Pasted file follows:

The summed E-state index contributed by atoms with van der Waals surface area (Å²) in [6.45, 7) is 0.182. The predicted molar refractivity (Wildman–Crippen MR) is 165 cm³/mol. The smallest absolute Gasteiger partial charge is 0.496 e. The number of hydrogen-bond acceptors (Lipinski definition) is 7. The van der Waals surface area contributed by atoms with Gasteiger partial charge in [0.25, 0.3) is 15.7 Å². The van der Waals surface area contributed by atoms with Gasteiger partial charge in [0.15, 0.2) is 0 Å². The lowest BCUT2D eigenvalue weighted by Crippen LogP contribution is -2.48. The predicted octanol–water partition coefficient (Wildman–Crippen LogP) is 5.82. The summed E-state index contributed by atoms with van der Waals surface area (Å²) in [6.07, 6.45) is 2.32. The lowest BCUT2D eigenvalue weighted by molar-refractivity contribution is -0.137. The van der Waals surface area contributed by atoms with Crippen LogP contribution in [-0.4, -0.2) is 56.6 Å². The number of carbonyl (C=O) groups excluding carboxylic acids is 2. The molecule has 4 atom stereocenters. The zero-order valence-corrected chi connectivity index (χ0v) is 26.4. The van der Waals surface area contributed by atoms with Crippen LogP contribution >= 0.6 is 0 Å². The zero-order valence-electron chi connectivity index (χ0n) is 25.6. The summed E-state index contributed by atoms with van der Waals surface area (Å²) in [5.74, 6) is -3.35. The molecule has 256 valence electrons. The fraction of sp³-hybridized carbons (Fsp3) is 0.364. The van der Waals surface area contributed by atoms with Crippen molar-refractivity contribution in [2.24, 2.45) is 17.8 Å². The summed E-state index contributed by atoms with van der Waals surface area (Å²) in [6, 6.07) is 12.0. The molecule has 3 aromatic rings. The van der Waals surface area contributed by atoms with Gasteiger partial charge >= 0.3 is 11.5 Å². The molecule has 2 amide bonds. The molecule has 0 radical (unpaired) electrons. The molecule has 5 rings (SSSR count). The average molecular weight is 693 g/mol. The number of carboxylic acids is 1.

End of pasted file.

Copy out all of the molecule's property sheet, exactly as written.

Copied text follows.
The summed E-state index contributed by atoms with van der Waals surface area (Å²) in [6.45, 7) is 0.182. The predicted molar refractivity (Wildman–Crippen MR) is 165 cm³/mol. The smallest absolute Gasteiger partial charge is 0.496 e. The number of hydrogen-bond acceptors (Lipinski definition) is 7. The van der Waals surface area contributed by atoms with Gasteiger partial charge in [0.25, 0.3) is 15.7 Å². The van der Waals surface area contributed by atoms with Gasteiger partial charge in [0.15, 0.2) is 0 Å². The lowest BCUT2D eigenvalue weighted by Crippen LogP contribution is -2.48. The predicted octanol–water partition coefficient (Wildman–Crippen LogP) is 5.82. The summed E-state index contributed by atoms with van der Waals surface area (Å²) in [6.07, 6.45) is 2.32. The lowest BCUT2D eigenvalue weighted by molar-refractivity contribution is -0.137. The van der Waals surface area contributed by atoms with Crippen LogP contribution in [-0.4, -0.2) is 56.6 Å². The number of carbonyl (C=O) groups excluding carboxylic acids is 2. The molecule has 4 atom stereocenters. The zero-order valence-corrected chi connectivity index (χ0v) is 26.4. The van der Waals surface area contributed by atoms with Crippen LogP contribution >= 0.6 is 0 Å². The zero-order valence-electron chi connectivity index (χ0n) is 25.6. The summed E-state index contributed by atoms with van der Waals surface area (Å²) in [5.74, 6) is -3.35. The molecule has 256 valence electrons. The fraction of sp³-hybridized carbons (Fsp3) is 0.364. The van der Waals surface area contributed by atoms with Crippen molar-refractivity contribution in [2.24, 2.45) is 17.8 Å². The summed E-state index contributed by atoms with van der Waals surface area (Å²) in [6, 6.07) is 12.0. The molecule has 3 aromatic rings. The van der Waals surface area contributed by atoms with Gasteiger partial charge >= 0.3 is 11.5 Å². The molecule has 2 amide bonds. The molecule has 0 radical (unpaired) electrons. The molecule has 5 rings (SSSR count). The average molecular weight is 693 g/mol. The number of carboxylic acids is 1.